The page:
Ramelius extends Dioro bid period

Ramelius Resources yesterday extended the offer period for its attempted acquisition of Dioro Exploration by three weeks, after nearly doubling its holdings in the target in the previous two days.

Ramelius Resources yesterday extended the offer period for its attempted acquisition of Dioro Exploration by three weeks, after nearly doubling its holdings in the target in the previous two days.

The company’s holdings in Dioro surged to 21.4% on Monday afternoon, after receiving 8.6 million shares from accepting shareholders in the final days of the offer.

These shares represent around 9.5% of the Dioro register.

The offer was due to close yesterday, but will now elapse on 2 November, unless extended further.

Ramelius is offering one of its ordinary shares for every two Dioro shares.

“The rate of acceptance has built on a daily basis at very encouraging levels,” the company’s chairman Robert Kennedy said yesterday.

“We originally made the bid because of the appeal of Dioro’s nearby Frog’s Leg Gold Mine.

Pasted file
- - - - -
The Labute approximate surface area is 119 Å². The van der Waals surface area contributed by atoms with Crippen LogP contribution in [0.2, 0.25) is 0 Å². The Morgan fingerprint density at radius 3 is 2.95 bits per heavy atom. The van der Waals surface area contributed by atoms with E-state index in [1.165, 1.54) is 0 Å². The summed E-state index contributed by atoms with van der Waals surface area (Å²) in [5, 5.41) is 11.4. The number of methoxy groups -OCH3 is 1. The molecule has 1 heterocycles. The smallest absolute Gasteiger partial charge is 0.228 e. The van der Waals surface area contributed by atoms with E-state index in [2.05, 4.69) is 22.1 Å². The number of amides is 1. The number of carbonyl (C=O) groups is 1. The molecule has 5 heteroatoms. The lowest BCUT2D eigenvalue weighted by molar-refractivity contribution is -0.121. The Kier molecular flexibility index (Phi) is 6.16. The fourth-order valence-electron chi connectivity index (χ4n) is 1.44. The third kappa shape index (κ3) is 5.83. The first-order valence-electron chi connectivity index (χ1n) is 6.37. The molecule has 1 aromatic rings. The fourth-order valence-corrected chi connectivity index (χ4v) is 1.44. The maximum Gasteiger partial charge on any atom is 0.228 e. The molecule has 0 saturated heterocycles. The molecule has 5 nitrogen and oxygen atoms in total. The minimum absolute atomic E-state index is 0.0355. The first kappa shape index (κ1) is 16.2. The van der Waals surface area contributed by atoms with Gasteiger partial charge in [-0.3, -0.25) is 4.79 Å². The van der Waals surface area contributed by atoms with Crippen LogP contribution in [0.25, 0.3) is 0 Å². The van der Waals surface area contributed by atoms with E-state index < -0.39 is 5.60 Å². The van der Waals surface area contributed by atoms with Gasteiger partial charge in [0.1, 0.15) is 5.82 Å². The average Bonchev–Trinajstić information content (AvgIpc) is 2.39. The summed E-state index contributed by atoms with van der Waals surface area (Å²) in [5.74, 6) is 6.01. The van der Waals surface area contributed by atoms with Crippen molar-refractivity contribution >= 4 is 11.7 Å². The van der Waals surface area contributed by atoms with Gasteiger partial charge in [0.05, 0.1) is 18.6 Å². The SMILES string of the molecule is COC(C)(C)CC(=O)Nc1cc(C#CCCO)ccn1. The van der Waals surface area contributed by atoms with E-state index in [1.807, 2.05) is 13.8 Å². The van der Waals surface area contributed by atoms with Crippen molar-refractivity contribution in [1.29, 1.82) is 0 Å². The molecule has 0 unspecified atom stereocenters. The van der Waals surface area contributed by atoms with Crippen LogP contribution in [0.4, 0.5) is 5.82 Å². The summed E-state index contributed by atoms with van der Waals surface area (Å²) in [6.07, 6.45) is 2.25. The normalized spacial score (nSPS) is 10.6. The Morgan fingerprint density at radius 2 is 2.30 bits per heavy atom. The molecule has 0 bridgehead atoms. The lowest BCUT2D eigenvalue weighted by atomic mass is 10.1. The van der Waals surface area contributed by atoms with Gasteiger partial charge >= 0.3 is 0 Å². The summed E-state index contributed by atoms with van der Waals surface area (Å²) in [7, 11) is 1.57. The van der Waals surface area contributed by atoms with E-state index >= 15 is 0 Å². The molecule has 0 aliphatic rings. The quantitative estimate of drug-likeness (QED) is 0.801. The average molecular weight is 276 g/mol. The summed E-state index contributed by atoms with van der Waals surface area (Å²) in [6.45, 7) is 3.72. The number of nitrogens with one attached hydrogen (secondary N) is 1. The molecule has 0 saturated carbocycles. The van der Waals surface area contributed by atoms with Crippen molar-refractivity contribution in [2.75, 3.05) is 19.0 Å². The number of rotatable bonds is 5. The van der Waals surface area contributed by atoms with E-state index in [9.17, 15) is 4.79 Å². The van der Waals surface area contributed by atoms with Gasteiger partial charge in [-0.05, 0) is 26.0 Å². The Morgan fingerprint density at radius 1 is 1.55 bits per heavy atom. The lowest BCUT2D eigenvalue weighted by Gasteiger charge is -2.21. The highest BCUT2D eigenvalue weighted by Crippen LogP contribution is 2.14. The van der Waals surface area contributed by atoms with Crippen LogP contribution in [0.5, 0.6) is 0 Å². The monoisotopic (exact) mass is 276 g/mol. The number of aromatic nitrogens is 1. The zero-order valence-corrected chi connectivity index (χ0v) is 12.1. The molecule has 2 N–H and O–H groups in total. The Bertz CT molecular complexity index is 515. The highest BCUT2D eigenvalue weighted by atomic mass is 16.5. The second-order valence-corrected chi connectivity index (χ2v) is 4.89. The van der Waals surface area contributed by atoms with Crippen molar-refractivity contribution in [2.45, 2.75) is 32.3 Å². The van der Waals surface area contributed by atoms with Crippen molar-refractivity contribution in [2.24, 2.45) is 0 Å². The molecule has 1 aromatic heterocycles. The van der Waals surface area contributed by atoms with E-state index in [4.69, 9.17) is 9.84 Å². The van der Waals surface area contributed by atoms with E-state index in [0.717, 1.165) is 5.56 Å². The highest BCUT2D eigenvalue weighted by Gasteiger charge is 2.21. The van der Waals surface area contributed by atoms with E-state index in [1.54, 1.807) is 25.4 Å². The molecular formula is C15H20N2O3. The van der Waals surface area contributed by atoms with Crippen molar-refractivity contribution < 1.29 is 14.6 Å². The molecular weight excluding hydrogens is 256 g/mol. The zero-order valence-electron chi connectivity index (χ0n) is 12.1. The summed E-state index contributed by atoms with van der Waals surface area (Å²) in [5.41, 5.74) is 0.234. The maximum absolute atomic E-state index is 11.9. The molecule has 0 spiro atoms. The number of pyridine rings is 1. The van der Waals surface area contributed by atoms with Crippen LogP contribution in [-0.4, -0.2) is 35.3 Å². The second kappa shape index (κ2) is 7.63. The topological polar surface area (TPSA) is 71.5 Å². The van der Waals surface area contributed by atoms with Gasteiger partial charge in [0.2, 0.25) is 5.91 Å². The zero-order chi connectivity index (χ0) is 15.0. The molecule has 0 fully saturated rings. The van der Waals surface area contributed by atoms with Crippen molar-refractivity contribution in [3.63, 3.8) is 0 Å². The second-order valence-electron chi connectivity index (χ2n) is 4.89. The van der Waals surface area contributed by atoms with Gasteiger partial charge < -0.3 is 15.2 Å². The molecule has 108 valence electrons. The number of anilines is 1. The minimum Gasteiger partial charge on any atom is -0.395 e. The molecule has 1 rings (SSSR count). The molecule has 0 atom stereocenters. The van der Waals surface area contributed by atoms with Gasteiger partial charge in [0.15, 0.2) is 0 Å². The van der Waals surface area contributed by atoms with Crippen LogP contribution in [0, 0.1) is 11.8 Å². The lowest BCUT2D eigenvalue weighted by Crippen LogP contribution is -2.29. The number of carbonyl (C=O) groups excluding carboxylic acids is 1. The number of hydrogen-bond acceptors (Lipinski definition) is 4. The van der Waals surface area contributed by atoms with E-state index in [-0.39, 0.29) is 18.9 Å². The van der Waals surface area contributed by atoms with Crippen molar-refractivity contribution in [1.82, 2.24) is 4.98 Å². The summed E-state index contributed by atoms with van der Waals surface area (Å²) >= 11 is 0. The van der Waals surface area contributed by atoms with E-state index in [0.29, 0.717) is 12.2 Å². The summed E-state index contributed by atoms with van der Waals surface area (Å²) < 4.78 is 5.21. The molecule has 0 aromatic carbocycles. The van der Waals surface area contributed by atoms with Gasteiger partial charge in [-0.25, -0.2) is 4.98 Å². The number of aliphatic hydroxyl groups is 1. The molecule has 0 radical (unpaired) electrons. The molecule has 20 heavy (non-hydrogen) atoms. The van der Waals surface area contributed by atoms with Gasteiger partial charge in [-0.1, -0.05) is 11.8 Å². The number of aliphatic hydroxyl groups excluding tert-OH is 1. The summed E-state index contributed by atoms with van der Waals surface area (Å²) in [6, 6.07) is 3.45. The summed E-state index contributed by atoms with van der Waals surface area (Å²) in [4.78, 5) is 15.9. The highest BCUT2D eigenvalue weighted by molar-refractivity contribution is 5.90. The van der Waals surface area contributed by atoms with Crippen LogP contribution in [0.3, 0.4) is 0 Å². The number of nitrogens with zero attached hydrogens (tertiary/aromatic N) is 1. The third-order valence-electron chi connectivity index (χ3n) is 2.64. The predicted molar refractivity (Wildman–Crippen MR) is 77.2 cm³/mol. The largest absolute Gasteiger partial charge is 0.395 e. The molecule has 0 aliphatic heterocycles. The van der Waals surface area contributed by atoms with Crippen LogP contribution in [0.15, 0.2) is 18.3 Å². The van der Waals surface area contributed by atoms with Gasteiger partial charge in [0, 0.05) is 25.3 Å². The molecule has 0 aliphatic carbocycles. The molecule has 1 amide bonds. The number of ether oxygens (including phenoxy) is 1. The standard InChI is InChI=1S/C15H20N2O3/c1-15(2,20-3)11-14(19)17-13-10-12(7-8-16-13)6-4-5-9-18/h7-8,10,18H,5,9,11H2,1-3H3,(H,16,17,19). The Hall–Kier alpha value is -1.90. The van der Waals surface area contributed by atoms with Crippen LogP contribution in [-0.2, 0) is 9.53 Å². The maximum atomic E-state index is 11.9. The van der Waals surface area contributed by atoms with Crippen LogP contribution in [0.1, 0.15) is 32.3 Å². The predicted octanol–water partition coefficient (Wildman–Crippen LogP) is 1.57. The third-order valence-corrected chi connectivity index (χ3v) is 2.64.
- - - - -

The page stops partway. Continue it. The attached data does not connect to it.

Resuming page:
“On the current rate of acceptances, our effective interest in that project is now more than 10% and is growing by the day.

“We believe Dioro shareholders are also digesting the measurable upside of being part of a new, high-grade underground gold mining play, especially while global gold prices hold firm above US$1000 an ounce.”

Dioro’s independent directors last month urged shareholders to reject the Ramelius bid.

In a target statement, the directors said the merger was unlikely to succeed, Dioro’s gold assets were more valuable than Ramelius’ and that shareholders would lose an entitlement to Capital Gains Tax rollover relief.

The company made its unconditional bid on 30 July, the day after long-running takeover negotiations between Dioro and Avoca Resources had to come to a close.

Dioro directors had pushed Avoca’s bid up to one Avoca share for every 2.3 Dioro shares, recommending it to shareholders in the absence of a superior proposal.

Avoca closed its offer on 19 August before Ramelius’ bid had actually opened, finishing with a 44.85% stake to become Dioro’s major shareholder.

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